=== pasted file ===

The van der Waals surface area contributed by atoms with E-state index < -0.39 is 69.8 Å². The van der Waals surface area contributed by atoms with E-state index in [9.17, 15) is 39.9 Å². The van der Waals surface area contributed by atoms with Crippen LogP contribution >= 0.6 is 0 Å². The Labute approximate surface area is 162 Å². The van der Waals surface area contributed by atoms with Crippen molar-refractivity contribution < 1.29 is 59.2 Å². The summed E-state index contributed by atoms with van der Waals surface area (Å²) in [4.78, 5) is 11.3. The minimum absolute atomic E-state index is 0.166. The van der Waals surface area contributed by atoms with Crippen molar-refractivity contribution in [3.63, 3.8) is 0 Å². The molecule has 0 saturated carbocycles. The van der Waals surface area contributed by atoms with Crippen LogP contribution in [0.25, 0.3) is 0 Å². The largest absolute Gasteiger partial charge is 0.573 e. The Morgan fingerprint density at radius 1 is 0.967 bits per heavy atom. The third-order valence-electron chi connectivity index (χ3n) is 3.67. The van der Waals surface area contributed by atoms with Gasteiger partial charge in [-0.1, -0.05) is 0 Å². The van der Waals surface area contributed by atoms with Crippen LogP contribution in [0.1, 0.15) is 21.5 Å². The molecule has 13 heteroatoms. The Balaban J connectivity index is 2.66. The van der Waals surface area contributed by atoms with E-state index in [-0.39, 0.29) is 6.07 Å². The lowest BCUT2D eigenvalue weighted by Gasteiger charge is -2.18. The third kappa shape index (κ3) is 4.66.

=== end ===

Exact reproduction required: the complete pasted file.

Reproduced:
The van der Waals surface area contributed by atoms with E-state index < -0.39 is 69.8 Å². The van der Waals surface area contributed by atoms with E-state index in [9.17, 15) is 39.9 Å². The van der Waals surface area contributed by atoms with Crippen LogP contribution >= 0.6 is 0 Å². The Labute approximate surface area is 162 Å². The van der Waals surface area contributed by atoms with Crippen molar-refractivity contribution < 1.29 is 59.2 Å². The summed E-state index contributed by atoms with van der Waals surface area (Å²) in [4.78, 5) is 11.3. The minimum absolute atomic E-state index is 0.166. The van der Waals surface area contributed by atoms with Crippen molar-refractivity contribution in [3.63, 3.8) is 0 Å². The molecule has 0 saturated carbocycles. The van der Waals surface area contributed by atoms with Crippen LogP contribution in [0.25, 0.3) is 0 Å². The largest absolute Gasteiger partial charge is 0.573 e. The Morgan fingerprint density at radius 1 is 0.967 bits per heavy atom. The third-order valence-electron chi connectivity index (χ3n) is 3.67. The van der Waals surface area contributed by atoms with Gasteiger partial charge in [-0.1, -0.05) is 0 Å². The van der Waals surface area contributed by atoms with Crippen LogP contribution in [0.1, 0.15) is 21.5 Å². The molecule has 13 heteroatoms. The Balaban J connectivity index is 2.66. The van der Waals surface area contributed by atoms with E-state index in [-0.39, 0.29) is 6.07 Å². The lowest BCUT2D eigenvalue weighted by Gasteiger charge is -2.18. The third kappa shape index (κ3) is 4.66.